On XP and Windows 7. If the last character of a file used as redirected input does not end with <LF>, then FINDSTR will hang indefinitely once it reaches the end of the redirected file.
FINDSTR cannot search for null bytes commonly found in Unicode files.
Specifying multiple literal search strings can give unreliable results. The following FINDSTR example fails to find a match, even though it should:
echo ffffaaa|findstr /l "ffffaaa faffaffddd"
This bug has been confirmed on Windows Server 2003, Windows XP, Vista, and Windows 7.
Based on experiments, FINDSTR may fail if all of the following conditions are met:
It seems to always be the shorter search strings that fails, for more info see: FINDSTR fails to match multiple literal search strings
In early versions of FindStr /F:file a path length of more than 80 chars will be truncated.
Search for "granny" OR "Smith" in the files Apples.txt or Pears.txt
FINDSTR "granny Smith" Apples.txt Pears.txt
Search for "granny Smith" in Contacts.txt (effectively the same as the FIND command)
FINDSTR /C:"granny Smith" Contacts.txt
Search every file in the current folder and all subfolders for the word "Smith", regardless of upper/lower case, note that /S will only search below the current directory:
FINDSTR /s /i smith *.*
Join two files, return only the lines that they both have in common:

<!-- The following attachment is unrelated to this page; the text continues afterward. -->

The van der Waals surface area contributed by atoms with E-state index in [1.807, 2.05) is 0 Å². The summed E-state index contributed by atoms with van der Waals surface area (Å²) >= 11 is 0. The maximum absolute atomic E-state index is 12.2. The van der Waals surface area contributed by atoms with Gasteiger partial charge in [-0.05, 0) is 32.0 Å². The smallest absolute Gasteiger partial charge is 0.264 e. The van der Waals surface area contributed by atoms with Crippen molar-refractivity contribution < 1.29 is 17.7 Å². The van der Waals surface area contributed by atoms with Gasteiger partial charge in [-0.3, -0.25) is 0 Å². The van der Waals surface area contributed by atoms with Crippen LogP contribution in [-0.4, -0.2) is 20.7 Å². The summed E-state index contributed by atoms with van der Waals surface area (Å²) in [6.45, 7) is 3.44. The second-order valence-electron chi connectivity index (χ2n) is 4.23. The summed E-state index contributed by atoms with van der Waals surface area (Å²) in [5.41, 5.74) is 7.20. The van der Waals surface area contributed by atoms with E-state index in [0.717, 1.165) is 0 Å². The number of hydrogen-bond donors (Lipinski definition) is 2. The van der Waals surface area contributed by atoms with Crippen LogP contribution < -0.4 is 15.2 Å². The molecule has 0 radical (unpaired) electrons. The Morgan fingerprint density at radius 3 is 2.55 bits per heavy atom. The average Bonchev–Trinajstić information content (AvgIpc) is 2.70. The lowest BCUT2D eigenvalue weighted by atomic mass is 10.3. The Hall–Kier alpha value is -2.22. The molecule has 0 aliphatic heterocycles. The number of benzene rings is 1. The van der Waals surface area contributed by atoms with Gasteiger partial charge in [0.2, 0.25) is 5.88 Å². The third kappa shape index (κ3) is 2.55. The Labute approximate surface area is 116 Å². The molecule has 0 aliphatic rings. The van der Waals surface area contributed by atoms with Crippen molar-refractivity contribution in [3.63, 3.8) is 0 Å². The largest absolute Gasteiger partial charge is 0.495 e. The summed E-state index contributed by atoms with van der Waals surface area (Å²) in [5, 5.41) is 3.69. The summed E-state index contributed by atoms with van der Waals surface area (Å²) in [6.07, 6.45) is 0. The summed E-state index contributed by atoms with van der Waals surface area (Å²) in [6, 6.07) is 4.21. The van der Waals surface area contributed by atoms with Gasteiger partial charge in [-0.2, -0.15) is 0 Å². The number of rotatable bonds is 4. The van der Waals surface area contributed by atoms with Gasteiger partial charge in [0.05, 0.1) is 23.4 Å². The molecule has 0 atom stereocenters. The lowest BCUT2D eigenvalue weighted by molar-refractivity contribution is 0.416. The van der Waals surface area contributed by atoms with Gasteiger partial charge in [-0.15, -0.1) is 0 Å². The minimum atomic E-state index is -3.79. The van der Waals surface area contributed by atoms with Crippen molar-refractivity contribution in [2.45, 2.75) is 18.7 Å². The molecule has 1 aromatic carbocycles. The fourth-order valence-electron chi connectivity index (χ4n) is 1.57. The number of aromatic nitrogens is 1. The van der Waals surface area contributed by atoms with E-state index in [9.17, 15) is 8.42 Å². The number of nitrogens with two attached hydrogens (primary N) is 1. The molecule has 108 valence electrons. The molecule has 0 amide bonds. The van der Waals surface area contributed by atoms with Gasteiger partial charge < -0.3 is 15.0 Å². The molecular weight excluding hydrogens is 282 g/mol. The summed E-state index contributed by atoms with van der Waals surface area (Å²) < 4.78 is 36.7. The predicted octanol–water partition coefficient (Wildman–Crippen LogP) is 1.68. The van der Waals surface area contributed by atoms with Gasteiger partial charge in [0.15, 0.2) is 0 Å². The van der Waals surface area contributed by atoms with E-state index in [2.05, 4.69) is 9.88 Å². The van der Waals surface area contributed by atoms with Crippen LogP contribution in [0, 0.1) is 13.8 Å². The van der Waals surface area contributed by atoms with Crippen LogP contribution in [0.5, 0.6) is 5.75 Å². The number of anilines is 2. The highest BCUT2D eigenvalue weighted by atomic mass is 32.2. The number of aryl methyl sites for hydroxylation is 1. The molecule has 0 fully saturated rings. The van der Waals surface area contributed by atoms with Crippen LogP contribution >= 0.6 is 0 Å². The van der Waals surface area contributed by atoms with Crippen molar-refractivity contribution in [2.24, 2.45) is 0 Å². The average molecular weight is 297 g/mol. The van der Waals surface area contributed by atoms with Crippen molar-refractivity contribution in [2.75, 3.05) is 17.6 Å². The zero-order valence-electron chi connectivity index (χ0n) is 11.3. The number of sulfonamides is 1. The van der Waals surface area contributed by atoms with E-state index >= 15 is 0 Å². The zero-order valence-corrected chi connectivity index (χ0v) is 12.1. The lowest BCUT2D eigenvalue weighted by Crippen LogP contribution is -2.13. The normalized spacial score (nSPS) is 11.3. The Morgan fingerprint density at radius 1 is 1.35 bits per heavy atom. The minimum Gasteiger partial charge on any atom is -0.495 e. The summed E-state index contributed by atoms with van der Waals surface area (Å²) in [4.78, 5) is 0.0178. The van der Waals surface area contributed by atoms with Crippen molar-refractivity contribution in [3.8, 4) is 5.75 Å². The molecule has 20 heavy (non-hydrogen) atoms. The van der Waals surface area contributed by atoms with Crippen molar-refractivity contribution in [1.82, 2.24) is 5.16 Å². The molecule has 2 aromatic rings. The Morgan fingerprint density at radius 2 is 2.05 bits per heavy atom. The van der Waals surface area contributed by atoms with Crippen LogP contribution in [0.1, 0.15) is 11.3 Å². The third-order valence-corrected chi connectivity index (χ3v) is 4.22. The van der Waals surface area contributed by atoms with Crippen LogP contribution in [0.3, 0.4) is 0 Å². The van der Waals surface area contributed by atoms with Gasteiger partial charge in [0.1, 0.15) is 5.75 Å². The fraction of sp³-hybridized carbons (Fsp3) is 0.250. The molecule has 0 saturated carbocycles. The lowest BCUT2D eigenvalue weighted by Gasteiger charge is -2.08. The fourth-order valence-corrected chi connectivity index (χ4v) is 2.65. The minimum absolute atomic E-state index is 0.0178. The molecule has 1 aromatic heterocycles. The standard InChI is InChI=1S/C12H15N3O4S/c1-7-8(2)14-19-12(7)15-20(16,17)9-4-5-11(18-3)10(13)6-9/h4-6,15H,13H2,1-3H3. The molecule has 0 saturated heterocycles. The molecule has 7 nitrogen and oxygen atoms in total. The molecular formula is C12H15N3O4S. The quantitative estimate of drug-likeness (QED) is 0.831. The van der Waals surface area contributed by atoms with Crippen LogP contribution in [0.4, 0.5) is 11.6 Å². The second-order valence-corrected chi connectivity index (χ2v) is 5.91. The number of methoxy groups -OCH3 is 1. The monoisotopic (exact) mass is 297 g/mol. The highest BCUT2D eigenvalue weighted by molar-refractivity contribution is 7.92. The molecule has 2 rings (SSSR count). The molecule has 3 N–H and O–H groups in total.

FINDSTR /g:"file1.txt" "file2.txt"
Search all the text files in the current folder for the string "fiona", display the filenames in White on Green.
FINDSTR /A:2F /C:fiona *.txt
To find every line in novel.txt containing the word SMITH, preceeded by any number of spaces, and to prefix each line found with a consecutive number:
FINDSTR /b /n /c:" *smith" novel.txt
Finding a string only if surrounded by the standard delimiters
Find the word "computer", but not the words "supercomputer" or "computerise":
FINDSTR "\<computer\>" C:\work\inventory.txt
Find any words that begin with the letters 'comp', such as 'computerise' or 'compete'
FINDSTR "\<comp.*" C:\work\inventory.txt
Find any positive integers in the file sales.txt and include any lines that are a zero (0):
FINDSTR /r "^[1-9][0-9]*$ ^0$" Sales.txt
Dave Benham - List of undocumented features and limitations of FINDSTR from StackOverflow
“Twenty years from now, you will be more disappointed by the things you didn't do than by the ones you did do. So throw off the bowlines, sail away from the safe harbour. Catch the trade winds in your sails. Explore. Dream. Discover” ~ Mark Twain
FINDSTR - Escapes and Length limits
FINDSTR - Searching across line breaks
FIND - Search for a text string in a file.
VBScript: Find and Replace
Powershell: Regular Expressions
Powershell: Where-Object - Filter objects passed along the pipeline.
Equivalent bash command (Linux): grep - Search file(s) for lines that match a given pattern